It is not likely that the people will much regard the doctrine of such men, when they see that they do not live as they preach. They will think that he doth not mean as he speaks, if he do not live as he speaks. They will hardly believe a man that seemeth not to believe himself. If one bid you run for your lives, because a bear, or an enemy is at your backs, and yet do not mend his own pace, you will be tempted to think that he is but in jest, and that there is really no such danger as he alleges. When preachers tell people of the necessity of holiness, and that without it no man shall see the Lord, and yet remain unholy themselves, the people will think that they do but talk to pass away the hour, and because they must say somewhat for their money, and that all these are but words of course.
Long enough may you lift up your voice against sin, before men will believe that there is any such evil or danger in it as you talk of, while they see the same man that reproacheth it, cherishing it in his bosom, and making it his delight. You rather tempt them to think that there is some special good in it, and that you dispraise it as gluttons do a dish which they love, that they may have it all to themselves. As long as men have eyes as well as ears, they will think they see your meaning as well as hear it; and they are apter to believe their sight than their hearing, as being the more perfect sense of the two. All that a minister doth is a kind of preaching; and if you live a covetous or a careless life, you preach these sins to your people by your practice. If you drink, or game, or trifle away your time in vain discourse, they take it as if you said to them, ‘Neighbours, this is the life you should all live; on this course you may venture without any danger.’ If you are ungodly, and teach not your families the fear of God, nor contradict the sins of the company you are in, nor turn the stream of their vain talking, nor deal with them plainly about their salvation, they will take it as if you preached to them that such things are needless, and that they may boldly do so as well as you. Nay, you do worse than all this, for you teach them to think evil of others that are better than yourselves.
How many a faithful minister, and private Christian, is hated and reproached for the sake of such as you! What say the people to them? ‘You are so precise, and tell us so much of sin, and duty, and make such a stir about these matters, while such or such a minister, that is as great a scholar as you, and as good a preacher, will be merry and jest with us, and let us alone, and never trouble himself or us with such discourse. You can never be quiet, but make more ado than needs; and love to frighten men with talk of damnation, when sober, learned, peaceable divines are quiet, and live with us like other men.’ Such are the thoughts and talk of people, which your negligence doth occasion.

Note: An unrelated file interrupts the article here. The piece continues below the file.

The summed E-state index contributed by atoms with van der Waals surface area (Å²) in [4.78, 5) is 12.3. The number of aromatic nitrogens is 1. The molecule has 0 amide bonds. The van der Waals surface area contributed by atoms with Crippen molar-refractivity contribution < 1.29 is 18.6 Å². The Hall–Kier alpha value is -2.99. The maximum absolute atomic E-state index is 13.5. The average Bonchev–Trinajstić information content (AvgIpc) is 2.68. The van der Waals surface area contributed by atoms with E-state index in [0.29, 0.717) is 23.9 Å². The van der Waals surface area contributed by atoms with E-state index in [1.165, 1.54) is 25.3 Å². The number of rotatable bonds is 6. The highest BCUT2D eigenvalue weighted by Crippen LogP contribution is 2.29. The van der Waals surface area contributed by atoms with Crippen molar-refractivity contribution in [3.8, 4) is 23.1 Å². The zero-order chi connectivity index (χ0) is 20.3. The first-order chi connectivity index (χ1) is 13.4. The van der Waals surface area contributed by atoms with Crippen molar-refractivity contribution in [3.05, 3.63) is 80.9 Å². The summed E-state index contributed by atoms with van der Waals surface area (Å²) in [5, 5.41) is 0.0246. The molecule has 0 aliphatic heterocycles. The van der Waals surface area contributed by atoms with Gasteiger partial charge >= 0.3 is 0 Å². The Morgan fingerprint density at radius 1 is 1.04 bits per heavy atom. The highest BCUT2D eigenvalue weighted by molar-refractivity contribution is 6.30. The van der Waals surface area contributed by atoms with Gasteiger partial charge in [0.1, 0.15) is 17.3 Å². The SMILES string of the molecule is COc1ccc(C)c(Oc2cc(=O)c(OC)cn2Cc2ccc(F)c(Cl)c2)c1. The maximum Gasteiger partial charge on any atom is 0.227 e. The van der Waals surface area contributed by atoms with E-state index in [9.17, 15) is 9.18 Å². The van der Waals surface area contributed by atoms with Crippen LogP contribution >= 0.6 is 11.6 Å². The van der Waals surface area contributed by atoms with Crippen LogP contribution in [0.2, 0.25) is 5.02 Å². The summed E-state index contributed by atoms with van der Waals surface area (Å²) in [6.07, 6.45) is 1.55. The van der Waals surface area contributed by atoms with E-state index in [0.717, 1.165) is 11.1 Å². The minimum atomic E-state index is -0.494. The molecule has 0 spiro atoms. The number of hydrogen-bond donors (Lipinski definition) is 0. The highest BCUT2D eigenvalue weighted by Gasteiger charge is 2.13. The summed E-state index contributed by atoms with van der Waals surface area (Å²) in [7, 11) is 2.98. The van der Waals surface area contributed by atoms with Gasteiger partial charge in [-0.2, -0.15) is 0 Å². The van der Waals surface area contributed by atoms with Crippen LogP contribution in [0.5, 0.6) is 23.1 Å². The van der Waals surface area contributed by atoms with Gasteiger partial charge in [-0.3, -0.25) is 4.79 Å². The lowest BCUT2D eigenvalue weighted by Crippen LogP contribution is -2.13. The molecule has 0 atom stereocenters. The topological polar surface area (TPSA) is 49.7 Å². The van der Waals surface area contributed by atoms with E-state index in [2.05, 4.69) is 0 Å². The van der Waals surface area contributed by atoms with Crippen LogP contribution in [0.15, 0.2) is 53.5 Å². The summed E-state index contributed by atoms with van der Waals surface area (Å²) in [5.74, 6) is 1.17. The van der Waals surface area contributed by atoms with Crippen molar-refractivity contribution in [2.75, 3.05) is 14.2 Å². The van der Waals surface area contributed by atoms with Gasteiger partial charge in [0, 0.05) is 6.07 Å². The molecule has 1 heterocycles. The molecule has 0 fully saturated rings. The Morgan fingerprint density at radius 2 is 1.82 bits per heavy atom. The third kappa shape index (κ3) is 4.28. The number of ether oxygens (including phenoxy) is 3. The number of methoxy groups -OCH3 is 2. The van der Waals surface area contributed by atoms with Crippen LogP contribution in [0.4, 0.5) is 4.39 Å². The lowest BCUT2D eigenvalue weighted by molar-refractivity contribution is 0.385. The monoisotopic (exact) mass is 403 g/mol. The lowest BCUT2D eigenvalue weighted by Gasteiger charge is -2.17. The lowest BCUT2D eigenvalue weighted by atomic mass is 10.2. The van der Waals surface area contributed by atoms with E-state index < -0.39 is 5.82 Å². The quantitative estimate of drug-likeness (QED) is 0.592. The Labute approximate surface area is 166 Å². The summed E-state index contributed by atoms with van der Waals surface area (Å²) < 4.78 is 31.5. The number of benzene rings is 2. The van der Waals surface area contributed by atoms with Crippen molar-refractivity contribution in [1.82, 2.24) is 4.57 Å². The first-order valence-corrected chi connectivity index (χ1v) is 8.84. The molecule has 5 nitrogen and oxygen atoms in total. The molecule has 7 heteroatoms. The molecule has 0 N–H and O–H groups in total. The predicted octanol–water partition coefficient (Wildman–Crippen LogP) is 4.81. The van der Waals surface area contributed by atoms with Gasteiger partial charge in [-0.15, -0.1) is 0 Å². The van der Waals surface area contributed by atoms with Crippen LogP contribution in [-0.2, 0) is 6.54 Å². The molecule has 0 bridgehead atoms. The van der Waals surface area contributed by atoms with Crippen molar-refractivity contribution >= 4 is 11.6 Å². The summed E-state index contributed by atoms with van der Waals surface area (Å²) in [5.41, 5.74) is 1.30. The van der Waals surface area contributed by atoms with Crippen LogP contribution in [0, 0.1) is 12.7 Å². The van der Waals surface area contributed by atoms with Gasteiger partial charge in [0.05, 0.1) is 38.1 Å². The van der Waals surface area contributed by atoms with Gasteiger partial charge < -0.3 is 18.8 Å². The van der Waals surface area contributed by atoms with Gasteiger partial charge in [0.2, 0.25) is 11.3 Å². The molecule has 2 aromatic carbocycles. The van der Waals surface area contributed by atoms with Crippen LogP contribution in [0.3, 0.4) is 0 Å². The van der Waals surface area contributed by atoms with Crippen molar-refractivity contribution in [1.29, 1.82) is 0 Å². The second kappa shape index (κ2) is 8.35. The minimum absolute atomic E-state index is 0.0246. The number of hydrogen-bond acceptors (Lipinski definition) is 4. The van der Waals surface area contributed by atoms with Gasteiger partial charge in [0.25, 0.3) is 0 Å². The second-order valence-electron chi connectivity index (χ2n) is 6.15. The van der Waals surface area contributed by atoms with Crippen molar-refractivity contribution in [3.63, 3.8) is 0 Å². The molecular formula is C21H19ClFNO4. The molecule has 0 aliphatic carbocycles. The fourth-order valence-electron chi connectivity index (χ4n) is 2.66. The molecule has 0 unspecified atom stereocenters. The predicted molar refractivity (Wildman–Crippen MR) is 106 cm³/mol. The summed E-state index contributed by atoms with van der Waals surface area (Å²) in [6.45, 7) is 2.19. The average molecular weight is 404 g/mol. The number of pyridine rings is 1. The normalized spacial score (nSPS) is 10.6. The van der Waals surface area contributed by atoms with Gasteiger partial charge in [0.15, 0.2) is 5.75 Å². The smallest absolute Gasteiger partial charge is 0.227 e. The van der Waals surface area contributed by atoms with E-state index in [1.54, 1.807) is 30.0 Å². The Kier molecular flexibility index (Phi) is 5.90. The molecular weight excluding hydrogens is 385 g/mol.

They will give you leave to preach against their sins, and to talk as much as you will for godliness in the pulpit, if you will but let them alone afterwards, and be friendly and merry with them when you have done, and talk as they do, and live as they, and be indifferent with them in your conversation. For they take the pulpit to be but a stage; a place where preachers must show themselves, and play their parts; where you have liberty for an hour to say what you list; and what you say they regard not, if you show them not, by saying it personally to their faces, that you were in good earnest, and did indeed mean them, Is that man then likely to do much good, or fit to be a minister of Christ, that will speak for him an hour on the Sabbath, and, by his life, will preach against him all the week besides, yea, and give his public words the lie?
07 January 2008
"The Reformed Pastor"--Do as you say in all that you do
Do you preach one way, but live another? If you say that "Jesus is the only way to heaven," do you allow for the Muslim or the Buddhist? If you call something sin, do you practice it?